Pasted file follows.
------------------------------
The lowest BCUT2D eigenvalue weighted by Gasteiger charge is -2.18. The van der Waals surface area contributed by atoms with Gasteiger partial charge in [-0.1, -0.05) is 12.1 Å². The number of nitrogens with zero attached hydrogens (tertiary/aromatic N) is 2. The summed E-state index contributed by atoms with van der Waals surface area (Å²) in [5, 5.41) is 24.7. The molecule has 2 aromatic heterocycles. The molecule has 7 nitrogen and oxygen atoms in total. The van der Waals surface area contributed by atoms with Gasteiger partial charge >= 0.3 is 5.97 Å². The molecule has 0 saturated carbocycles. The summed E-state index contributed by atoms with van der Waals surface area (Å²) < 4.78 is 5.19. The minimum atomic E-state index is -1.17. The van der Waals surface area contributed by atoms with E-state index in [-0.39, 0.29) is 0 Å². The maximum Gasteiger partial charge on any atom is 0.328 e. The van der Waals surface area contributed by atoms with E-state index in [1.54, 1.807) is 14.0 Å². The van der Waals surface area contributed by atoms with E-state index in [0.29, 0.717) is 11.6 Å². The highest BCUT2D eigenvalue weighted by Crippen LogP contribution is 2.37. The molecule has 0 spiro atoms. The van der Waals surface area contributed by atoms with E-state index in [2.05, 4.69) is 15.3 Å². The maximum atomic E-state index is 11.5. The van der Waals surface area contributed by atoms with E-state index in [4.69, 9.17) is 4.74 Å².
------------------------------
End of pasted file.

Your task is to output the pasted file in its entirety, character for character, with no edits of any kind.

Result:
The lowest BCUT2D eigenvalue weighted by Gasteiger charge is -2.18. The van der Waals surface area contributed by atoms with Gasteiger partial charge in [-0.1, -0.05) is 12.1 Å². The number of nitrogens with zero attached hydrogens (tertiary/aromatic N) is 2. The summed E-state index contributed by atoms with van der Waals surface area (Å²) in [5, 5.41) is 24.7. The molecule has 2 aromatic heterocycles. The molecule has 7 nitrogen and oxygen atoms in total. The van der Waals surface area contributed by atoms with Gasteiger partial charge >= 0.3 is 5.97 Å². The molecule has 0 saturated carbocycles. The summed E-state index contributed by atoms with van der Waals surface area (Å²) < 4.78 is 5.19. The minimum atomic E-state index is -1.17. The van der Waals surface area contributed by atoms with E-state index in [-0.39, 0.29) is 0 Å². The maximum Gasteiger partial charge on any atom is 0.328 e. The van der Waals surface area contributed by atoms with E-state index in [1.54, 1.807) is 14.0 Å². The van der Waals surface area contributed by atoms with E-state index in [0.29, 0.717) is 11.6 Å². The highest BCUT2D eigenvalue weighted by Crippen LogP contribution is 2.37. The molecule has 0 spiro atoms. The van der Waals surface area contributed by atoms with E-state index in [2.05, 4.69) is 15.3 Å². The maximum atomic E-state index is 11.5. The van der Waals surface area contributed by atoms with E-state index in [4.69, 9.17) is 4.74 Å².